In the final seconds of the first quarter Thursday night, Derrick White shook off Heat guard Max Strus, stepped back, and drilled a 3-pointer as the buzzer sounded. The bucket capped a statement start for the Celtics, extending their lead to 15 and rallying the TD Garden crowd.
“D-White came ready to play,” teammate Jaylen Brown said later.
With their season on the line again, the Celtics couldn’t have asked for a better performance from White. The 28-year-old guard made important shot after important shot, including six from behind the arc. He also held his ground defensively against Heat star Jimmy Butler, who finished with a series-low 14 points.
White led all scorers with 24 points in the Celtics’ 110-97 blowout win over Miami in Game 5 of the Eastern Conference finals that staved off elimination once more.
The Celtics never trailed, setting the tone with a 20-5 run to open the game. Each time the Heat looked as though they could cut the deficit to single digits, White seemed to be the one knocking down a critical basket to maintain the cushion.
“Big-time player,” Brown said. “Big-time shots.”
White, acquired at the trade deadline in February 2022, struggled off the bench in the postseason last year. He shot just 36.4 percent from the field and 31.3 percent from behind the arc. He disappeared in Games 5 and 6 of the Finals, making just 1 of his 10 field goal attemptsas Golden State won the championship over the Celtics.
This postseason, however, began with a bang when White earned “MVP” chants after back-to-back games with 20-plus points in the first round against Atlanta. The conference semifinals proved to be a bigger challenge, as he couldn’t consistently establish a groove on either end of the floor against Philadelphia.
But the Celtics, as they prepare for Saturday night’s Game 6 in Miami, can’t afford for White to fade.
In the past two games, as they have clawed their way back, White has made 60 percent of his 3-point attempts. His shot-making is critical to the team’s spacing and offensive success. With so much defensive attention dedicated to Brown and Jayson Tatum, White needs to take advantage of his open looks, both from range and at the rim.
“That just gives us a well-balanced attack to where we could spread the floor and share the ball and just play connected basketball,” coach Joe Mazzulla said.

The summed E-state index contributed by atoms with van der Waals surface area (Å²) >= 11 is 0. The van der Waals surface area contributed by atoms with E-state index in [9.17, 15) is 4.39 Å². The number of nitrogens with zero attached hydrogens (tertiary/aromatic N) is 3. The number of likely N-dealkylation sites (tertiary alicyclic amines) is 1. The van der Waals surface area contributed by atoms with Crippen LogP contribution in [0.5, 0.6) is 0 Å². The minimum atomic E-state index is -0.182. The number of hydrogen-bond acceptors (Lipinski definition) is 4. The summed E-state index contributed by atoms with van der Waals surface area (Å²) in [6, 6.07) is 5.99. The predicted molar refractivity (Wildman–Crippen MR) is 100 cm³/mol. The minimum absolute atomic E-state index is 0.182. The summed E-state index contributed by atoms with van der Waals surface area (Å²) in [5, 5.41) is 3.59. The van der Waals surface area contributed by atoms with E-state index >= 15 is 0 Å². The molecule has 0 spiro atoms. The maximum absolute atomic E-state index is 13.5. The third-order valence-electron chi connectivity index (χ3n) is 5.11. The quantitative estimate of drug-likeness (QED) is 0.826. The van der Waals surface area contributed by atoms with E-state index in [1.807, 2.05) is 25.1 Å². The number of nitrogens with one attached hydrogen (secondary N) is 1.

Added Tatum, “You’re going to need big games from different guys at different points of a series. That’s why it’s a team sport. You need everybody at some point to come up big.”
Thursday night’s box score was an anomaly. Tatum and Brown will lead the Celtics in scoring most nights. But maintaining White’s production will be crucial to the Celtics, especially now that Malcolm Brogdon is managing a right forearm injury.
White, not one to seek the spotlight, has preached the importance of doing whatever is best for the team. Whether he’s starting or coming off the bench does not matter to him.
While he may downplay his individual contributions, White’s teammates, coaches, and others close to him recognize how essential they are to the Celtics’ title aspirations.
“If you look through history, most championship teams have a guy like Derrick,” Marcus Mason, White’s personal trainer, told the Globe this month. “If you go back to the ’80s Celtics, they have many of those guys.
“Obviously, they have Larry Bird and Kevin McHale and Robert Parish, but then people talk about Dennis Johnson, the role Danny Ainge played, and all these different guys. If you go to any franchise, they’re going to have that guy.”
White’s father Richard sees his son’s role the same way.
“I always looked at it as if Derrick can be the third-, fourth-best player on a team, your team is going to be pretty good,” he said, “because I know what he’s going to do, and that means you have three people who are consistently doing better than him, then you’re good. You have something.”
The Celtics took a big swing when they traded for White. At the time, the hope was that he could be a piece to push them over the edge in their quest for banner No. 18. Now, even down in the conference finals, that still holds true.